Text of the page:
Bavaria's influence on an international level culminated under the powerful rule of Duke Maximilian I (ruled 1597–1651). Educated by leading Jesuits, married first to a Lorraine princess, and then to a Habsburg princess, he soon gained confidence, and assumed political leadership at the age of twenty-one. When he replaced his father, whose religious zeal had led the state close to bankruptcy, he had already gained the support of the Estates, the councillors, and the Catholic intellectuals. Within a few years of tight personal rule, advised by a group of most able councillors, Bavaria had an efficient government, an intact bureaucracy, healthy finances, and—despite accelerating Catholic reforms—a clearly defined supremacy of state interests, a dominance of the theory of reason of state. Based upon successful internal reforms, a firm Catholic ideology, and excellent political advisers, Maximilian gained the energy for his bold foreign policy. The weakness of Emperors Rudolf II (ruled 1576–1612) and Matthias (ruled 1612–1629) allowed Maximilian to usurp leadership of the Catholic party in the Holy Roman Empire and gather its forces in the Catholic League, using it as an instrument of Bavarian interests. From then Bavaria dominated Franconia and Eastern Swabia, both of which were annexed when the Holy Roman Empire eventually collapsed. Maximilian had already annexed the imperial city of Donauwörth in 1607 and the imperial lordship of Mindelheim in 1616. When the Bohemian Estates elected the Calvinist Elector Palatine Frederick V king of Bohemia in 1619, and Catholic preponderance in the Holy Roman Empire was once again endangered, Maximilian sent an army, defeating the Protestants in the Battle of the White Mountain in 1620. Bohemia remained under Habsburg rule, but Bavarian armies occupied the Palatinate and annexed the Upper Palatinate. Maximilian gained the Palatine electoral vote for Bavaria, and the title of prince-elector for himself in 1623.
The Thirty Years' War (1618–1648), which had been triggered by Maximilian I of Bavaria, soon turned into Europe's first world war with the intervention of Spain, France, England, the Netherlands, the pope, and Sweden, but it was as much a catastrophe for Bavaria as for other parts of Central Europe. The country was sacked twice by Swedish troops, and yet "friendly" armies like the Spanish or the imperial armies had an equally devastating effect. Crop failure, famine, epidemics, and two waves of bubonic plague in 1634 and in 1646 probably caused a population loss of more than 50 percent. A peasant uprising in 1633 showed the level of suffering from the politically induced hardship. The prince-elector now became more cautious, and to the dismay of religious zealots like his Jesuit confessor Adam Contzen (1571–1635), Bavaria supported the Peace of Prague (1635), and invested a lot of energy in forging the Peace of Westphalia (1648), even against the advice of the papacy. Secular interests once more triumphed over religious zeal. In his political testament Bavaria's great prince-elector advised his son to keep the peace, to be a just and pious ruler, and to keep a close eye on finances (pecunia nervus rerum). Prince-elector Ferdinand Maria (ruled 1651–1679) supported baroque Catholic piety, but curbed Jesuit influence, and his wife Henriette Adelaide of Savoy (1635–1676) introduced members of the Italian Theatine order as court confessors. With a successful recovery from the Thirty Years' War, their son Maximilian II Emanuel (ruled 1679–1726) developed the ambition to extend Wittelsbach rule to Spain but was defeated in the War of the Spanish Succession (1701–1714), and Bavaria was occupied by Austrian troops. A national uprising was crushed on Christmas Eve of 1705, the Bavarian peasant army being butchered after their surrender near the village of Sendling, remembered as the Sendlinger Mordweihnacht (Sendling Christmas Massacre). Elector Charles Albert (ruled 1726–1745) was another overambitious ruler who managed to get himself elected emperor as Charles VII in 1742, despite strong opposition from the Habsburgs, who again occupied Bavaria.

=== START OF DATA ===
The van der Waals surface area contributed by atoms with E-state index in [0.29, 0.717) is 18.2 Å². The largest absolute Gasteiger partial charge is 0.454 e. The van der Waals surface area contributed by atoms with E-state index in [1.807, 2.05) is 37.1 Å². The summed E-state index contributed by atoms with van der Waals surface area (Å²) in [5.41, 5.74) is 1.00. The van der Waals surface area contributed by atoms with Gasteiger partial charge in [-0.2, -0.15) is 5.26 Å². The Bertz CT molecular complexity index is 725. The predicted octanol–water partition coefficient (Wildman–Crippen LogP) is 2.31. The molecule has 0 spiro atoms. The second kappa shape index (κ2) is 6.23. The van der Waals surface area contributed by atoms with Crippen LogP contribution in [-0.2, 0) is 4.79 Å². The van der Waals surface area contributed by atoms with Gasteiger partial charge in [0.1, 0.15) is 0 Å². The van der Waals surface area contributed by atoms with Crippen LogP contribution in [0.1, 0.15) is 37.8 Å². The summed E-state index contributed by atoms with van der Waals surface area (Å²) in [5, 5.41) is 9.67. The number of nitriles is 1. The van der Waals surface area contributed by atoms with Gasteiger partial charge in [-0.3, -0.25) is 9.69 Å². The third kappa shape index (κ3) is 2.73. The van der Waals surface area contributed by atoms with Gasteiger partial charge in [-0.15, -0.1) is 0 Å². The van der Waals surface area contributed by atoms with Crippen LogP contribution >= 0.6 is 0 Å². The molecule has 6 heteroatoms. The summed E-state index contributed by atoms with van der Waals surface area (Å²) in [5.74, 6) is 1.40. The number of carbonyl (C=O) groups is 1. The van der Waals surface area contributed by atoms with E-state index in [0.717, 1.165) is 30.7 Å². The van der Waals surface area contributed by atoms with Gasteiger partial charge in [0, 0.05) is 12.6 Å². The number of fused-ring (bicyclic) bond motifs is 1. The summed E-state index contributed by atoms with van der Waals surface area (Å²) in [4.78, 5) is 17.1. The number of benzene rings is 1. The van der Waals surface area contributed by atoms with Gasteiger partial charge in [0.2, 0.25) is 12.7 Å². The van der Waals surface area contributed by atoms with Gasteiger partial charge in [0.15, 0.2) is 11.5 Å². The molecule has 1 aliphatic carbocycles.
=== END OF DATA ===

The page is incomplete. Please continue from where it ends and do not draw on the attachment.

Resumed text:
His successor Maximilian III Joseph (ruled 1745–1777) gave up this sort of ambitious foreign policy in the Peace of Aachen (Aix-la-Chapelle) in 1748, which ended the War of the Austrian Succession, and focused on domestic policy. As an enlightened absolutist monarch he managed to split the clergy and cut down clericalism, to reform education, law, and the sciences, and to introduce road construction and moor draining. Secular intellectuals were encouraged, the Bavarian Academy of Sciences was founded, and journalism and literature were sponsored. Quite deliberately this ruler avoided wars and focused on interior reforms, and his rule was remembered with joy by his subjects. Remaining childless, he was succeeded by one of the Palatine Wittelsbachs, Charles Theodore (ruled 1777–1799), another enlightened prince. His autocratic attitudes made him less appreciated by his subjects, although he opened the "English Garden" in Munich to the public. He was also childless, and his successor Maximilian IV Joseph (ruled 1799–1825), from the Wittelsbach line Zweibrücken-Birkenfeld, became the founder of modern Bavaria. Like Maximilian I he had excellent councillors at his command, in particular Maximilian, count of Montgelas (1759–1838), a former member of the Illuminati, a kind of elitist Freemason secret society that had been suppressed by Charles Theodore. In order to escape this repression, Montgelas had emigrated to Zweibrücken-Birkenfeld, only to return as a prime minister. Still a radical reformer, Montgelas secularized the monasteries and reformed education (creating obligatory state schools) and law (abolishing torture). Maximilian and Montgelas forged a coalition with France and modeled the Bavarian administration after the French pattern as a centralized state, ruthlessly integrating all the newly acquired territories in Franconia and Swabia, several principalities and prince-bishoprics, and scores of counties, imperial cities, imperial abbacies, and lordships, assembling the Bavarian state in its present shape, and raising its status to a kingdom after the collapse of the Holy Roman Empire in 1806.